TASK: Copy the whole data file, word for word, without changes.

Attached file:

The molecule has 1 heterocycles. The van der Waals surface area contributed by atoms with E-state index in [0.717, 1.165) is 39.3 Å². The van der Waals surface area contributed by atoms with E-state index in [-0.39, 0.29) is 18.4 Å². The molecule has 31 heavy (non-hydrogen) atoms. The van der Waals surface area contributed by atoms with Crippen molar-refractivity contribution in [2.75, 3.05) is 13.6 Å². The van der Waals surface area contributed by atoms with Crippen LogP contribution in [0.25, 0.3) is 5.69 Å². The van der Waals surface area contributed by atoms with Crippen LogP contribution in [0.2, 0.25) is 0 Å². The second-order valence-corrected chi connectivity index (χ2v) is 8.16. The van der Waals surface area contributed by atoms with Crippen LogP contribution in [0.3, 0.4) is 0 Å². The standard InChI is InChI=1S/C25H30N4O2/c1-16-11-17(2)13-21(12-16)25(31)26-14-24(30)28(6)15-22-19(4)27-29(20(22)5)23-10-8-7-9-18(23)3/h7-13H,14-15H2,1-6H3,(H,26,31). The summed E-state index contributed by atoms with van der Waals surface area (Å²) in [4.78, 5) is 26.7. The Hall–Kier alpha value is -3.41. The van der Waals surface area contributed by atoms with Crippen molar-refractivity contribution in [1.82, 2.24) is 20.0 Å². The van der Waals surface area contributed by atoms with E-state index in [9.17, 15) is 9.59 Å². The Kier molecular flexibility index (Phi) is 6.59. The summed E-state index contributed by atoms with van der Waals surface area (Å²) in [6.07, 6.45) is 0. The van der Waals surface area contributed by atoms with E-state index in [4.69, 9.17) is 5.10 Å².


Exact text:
The molecule has 1 heterocycles. The van der Waals surface area contributed by atoms with E-state index in [0.717, 1.165) is 39.3 Å². The van der Waals surface area contributed by atoms with E-state index in [-0.39, 0.29) is 18.4 Å². The molecule has 31 heavy (non-hydrogen) atoms. The van der Waals surface area contributed by atoms with Crippen molar-refractivity contribution in [2.75, 3.05) is 13.6 Å². The van der Waals surface area contributed by atoms with Crippen LogP contribution in [0.25, 0.3) is 5.69 Å². The van der Waals surface area contributed by atoms with Crippen LogP contribution in [0.2, 0.25) is 0 Å². The second-order valence-corrected chi connectivity index (χ2v) is 8.16. The van der Waals surface area contributed by atoms with Crippen LogP contribution in [0.3, 0.4) is 0 Å². The standard InChI is InChI=1S/C25H30N4O2/c1-16-11-17(2)13-21(12-16)25(31)26-14-24(30)28(6)15-22-19(4)27-29(20(22)5)23-10-8-7-9-18(23)3/h7-13H,14-15H2,1-6H3,(H,26,31). The summed E-state index contributed by atoms with van der Waals surface area (Å²) in [4.78, 5) is 26.7. The Hall–Kier alpha value is -3.41. The van der Waals surface area contributed by atoms with Crippen molar-refractivity contribution in [1.82, 2.24) is 20.0 Å². The van der Waals surface area contributed by atoms with E-state index in [9.17, 15) is 9.59 Å². The Kier molecular flexibility index (Phi) is 6.59. The summed E-state index contributed by atoms with van der Waals surface area (Å²) in [6.07, 6.45) is 0. The van der Waals surface area contributed by atoms with E-state index in [4.69, 9.17) is 5.10 Å².